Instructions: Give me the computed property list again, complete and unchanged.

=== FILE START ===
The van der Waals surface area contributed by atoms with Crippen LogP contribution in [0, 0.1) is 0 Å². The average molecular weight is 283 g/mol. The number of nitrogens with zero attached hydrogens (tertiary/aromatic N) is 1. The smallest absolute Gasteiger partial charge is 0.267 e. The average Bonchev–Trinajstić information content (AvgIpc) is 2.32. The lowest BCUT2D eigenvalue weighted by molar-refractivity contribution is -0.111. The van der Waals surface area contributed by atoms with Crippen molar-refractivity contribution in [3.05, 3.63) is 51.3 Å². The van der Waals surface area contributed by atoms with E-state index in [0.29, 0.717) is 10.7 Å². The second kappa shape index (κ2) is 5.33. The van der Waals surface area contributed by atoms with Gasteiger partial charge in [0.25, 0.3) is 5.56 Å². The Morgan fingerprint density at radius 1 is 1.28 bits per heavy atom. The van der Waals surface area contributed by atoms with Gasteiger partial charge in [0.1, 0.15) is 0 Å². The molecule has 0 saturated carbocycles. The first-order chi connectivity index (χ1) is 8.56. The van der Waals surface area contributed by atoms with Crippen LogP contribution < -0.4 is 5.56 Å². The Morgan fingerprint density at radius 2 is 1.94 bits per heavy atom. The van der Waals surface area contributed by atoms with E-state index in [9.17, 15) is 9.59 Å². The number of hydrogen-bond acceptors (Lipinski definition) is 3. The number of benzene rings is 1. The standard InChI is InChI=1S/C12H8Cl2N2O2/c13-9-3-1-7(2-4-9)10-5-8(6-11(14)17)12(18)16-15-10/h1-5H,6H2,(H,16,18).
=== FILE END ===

The van der Waals surface area contributed by atoms with Crippen LogP contribution in [0, 0.1) is 0 Å². The average molecular weight is 283 g/mol. The number of nitrogens with zero attached hydrogens (tertiary/aromatic N) is 1. The smallest absolute Gasteiger partial charge is 0.267 e. The average Bonchev–Trinajstić information content (AvgIpc) is 2.32. The lowest BCUT2D eigenvalue weighted by molar-refractivity contribution is -0.111. The van der Waals surface area contributed by atoms with Crippen molar-refractivity contribution in [3.05, 3.63) is 51.3 Å². The van der Waals surface area contributed by atoms with E-state index in [0.29, 0.717) is 10.7 Å². The second kappa shape index (κ2) is 5.33. The van der Waals surface area contributed by atoms with Gasteiger partial charge in [0.25, 0.3) is 5.56 Å². The Morgan fingerprint density at radius 1 is 1.28 bits per heavy atom. The van der Waals surface area contributed by atoms with Gasteiger partial charge in [0.1, 0.15) is 0 Å². The molecule has 0 saturated carbocycles. The first-order chi connectivity index (χ1) is 8.56. The van der Waals surface area contributed by atoms with Crippen LogP contribution < -0.4 is 5.56 Å². The Morgan fingerprint density at radius 2 is 1.94 bits per heavy atom. The van der Waals surface area contributed by atoms with E-state index in [9.17, 15) is 9.59 Å². The number of hydrogen-bond acceptors (Lipinski definition) is 3. The number of benzene rings is 1. The standard InChI is InChI=1S/C12H8Cl2N2O2/c13-9-3-1-7(2-4-9)10-5-8(6-11(14)17)12(18)16-15-10/h1-5H,6H2,(H,16,18).